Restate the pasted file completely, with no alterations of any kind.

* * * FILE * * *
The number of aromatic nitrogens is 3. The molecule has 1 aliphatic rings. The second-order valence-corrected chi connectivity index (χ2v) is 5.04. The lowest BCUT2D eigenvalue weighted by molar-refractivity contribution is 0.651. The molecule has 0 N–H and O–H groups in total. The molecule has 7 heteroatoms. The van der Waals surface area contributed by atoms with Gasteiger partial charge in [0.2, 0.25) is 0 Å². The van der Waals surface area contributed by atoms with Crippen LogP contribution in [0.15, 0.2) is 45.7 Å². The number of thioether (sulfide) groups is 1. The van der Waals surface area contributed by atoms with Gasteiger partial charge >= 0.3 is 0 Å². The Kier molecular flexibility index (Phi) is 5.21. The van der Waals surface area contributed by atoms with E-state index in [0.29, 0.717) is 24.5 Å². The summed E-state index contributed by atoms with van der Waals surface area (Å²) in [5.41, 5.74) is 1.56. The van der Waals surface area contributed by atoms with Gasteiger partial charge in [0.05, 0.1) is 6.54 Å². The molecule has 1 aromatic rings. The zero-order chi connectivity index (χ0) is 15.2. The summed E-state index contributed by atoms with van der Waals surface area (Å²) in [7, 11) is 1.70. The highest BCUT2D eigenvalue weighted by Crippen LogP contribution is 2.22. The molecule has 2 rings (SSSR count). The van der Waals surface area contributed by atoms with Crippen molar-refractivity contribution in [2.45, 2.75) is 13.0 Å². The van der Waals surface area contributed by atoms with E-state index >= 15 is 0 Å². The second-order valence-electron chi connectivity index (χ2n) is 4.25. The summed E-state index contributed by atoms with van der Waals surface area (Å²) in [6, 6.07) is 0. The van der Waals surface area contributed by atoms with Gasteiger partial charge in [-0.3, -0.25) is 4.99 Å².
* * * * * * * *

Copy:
The number of aromatic nitrogens is 3. The molecule has 1 aliphatic rings. The second-order valence-corrected chi connectivity index (χ2v) is 5.04. The lowest BCUT2D eigenvalue weighted by molar-refractivity contribution is 0.651. The molecule has 0 N–H and O–H groups in total. The molecule has 7 heteroatoms. The van der Waals surface area contributed by atoms with Gasteiger partial charge in [0.2, 0.25) is 0 Å². The van der Waals surface area contributed by atoms with Crippen LogP contribution in [0.15, 0.2) is 45.7 Å². The number of thioether (sulfide) groups is 1. The van der Waals surface area contributed by atoms with Gasteiger partial charge >= 0.3 is 0 Å². The Kier molecular flexibility index (Phi) is 5.21. The van der Waals surface area contributed by atoms with E-state index in [0.29, 0.717) is 24.5 Å². The summed E-state index contributed by atoms with van der Waals surface area (Å²) in [5.41, 5.74) is 1.56. The van der Waals surface area contributed by atoms with Gasteiger partial charge in [0.05, 0.1) is 6.54 Å². The molecule has 1 aromatic rings. The zero-order chi connectivity index (χ0) is 15.2. The summed E-state index contributed by atoms with van der Waals surface area (Å²) in [7, 11) is 1.70. The highest BCUT2D eigenvalue weighted by Crippen LogP contribution is 2.22. The molecule has 2 rings (SSSR count). The van der Waals surface area contributed by atoms with Crippen molar-refractivity contribution in [2.45, 2.75) is 13.0 Å². The van der Waals surface area contributed by atoms with E-state index >= 15 is 0 Å². The second-order valence-electron chi connectivity index (χ2n) is 4.25. The summed E-state index contributed by atoms with van der Waals surface area (Å²) in [6, 6.07) is 0. The van der Waals surface area contributed by atoms with Gasteiger partial charge in [-0.3, -0.25) is 4.99 Å².